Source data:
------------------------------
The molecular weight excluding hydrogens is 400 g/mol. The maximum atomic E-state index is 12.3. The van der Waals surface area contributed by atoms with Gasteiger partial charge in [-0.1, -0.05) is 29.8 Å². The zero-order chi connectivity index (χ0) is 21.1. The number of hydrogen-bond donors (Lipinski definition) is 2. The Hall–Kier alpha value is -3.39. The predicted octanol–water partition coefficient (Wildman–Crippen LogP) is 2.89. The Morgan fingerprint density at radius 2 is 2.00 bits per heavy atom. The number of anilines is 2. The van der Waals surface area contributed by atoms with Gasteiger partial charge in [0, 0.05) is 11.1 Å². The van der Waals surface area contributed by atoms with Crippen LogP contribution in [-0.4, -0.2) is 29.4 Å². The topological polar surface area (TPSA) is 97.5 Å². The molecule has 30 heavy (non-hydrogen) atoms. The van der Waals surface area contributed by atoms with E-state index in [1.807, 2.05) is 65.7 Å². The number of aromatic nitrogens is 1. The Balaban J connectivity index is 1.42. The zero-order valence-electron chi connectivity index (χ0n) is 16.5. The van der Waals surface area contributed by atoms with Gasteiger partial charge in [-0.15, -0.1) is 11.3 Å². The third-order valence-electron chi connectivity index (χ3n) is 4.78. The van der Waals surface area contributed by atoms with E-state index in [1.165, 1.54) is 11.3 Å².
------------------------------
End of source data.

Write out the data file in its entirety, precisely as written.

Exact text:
The molecular weight excluding hydrogens is 400 g/mol. The maximum atomic E-state index is 12.3. The van der Waals surface area contributed by atoms with Gasteiger partial charge in [-0.1, -0.05) is 29.8 Å². The zero-order chi connectivity index (χ0) is 21.1. The number of hydrogen-bond donors (Lipinski definition) is 2. The Hall–Kier alpha value is -3.39. The predicted octanol–water partition coefficient (Wildman–Crippen LogP) is 2.89. The Morgan fingerprint density at radius 2 is 2.00 bits per heavy atom. The number of anilines is 2. The van der Waals surface area contributed by atoms with Gasteiger partial charge in [0, 0.05) is 11.1 Å². The van der Waals surface area contributed by atoms with Crippen LogP contribution in [-0.4, -0.2) is 29.4 Å². The topological polar surface area (TPSA) is 97.5 Å². The molecule has 30 heavy (non-hydrogen) atoms. The van der Waals surface area contributed by atoms with E-state index in [1.807, 2.05) is 65.7 Å². The number of aromatic nitrogens is 1. The Balaban J connectivity index is 1.42. The zero-order valence-electron chi connectivity index (χ0n) is 16.5. The van der Waals surface area contributed by atoms with Gasteiger partial charge in [-0.15, -0.1) is 11.3 Å². The third-order valence-electron chi connectivity index (χ3n) is 4.78. The van der Waals surface area contributed by atoms with E-state index in [1.165, 1.54) is 11.3 Å².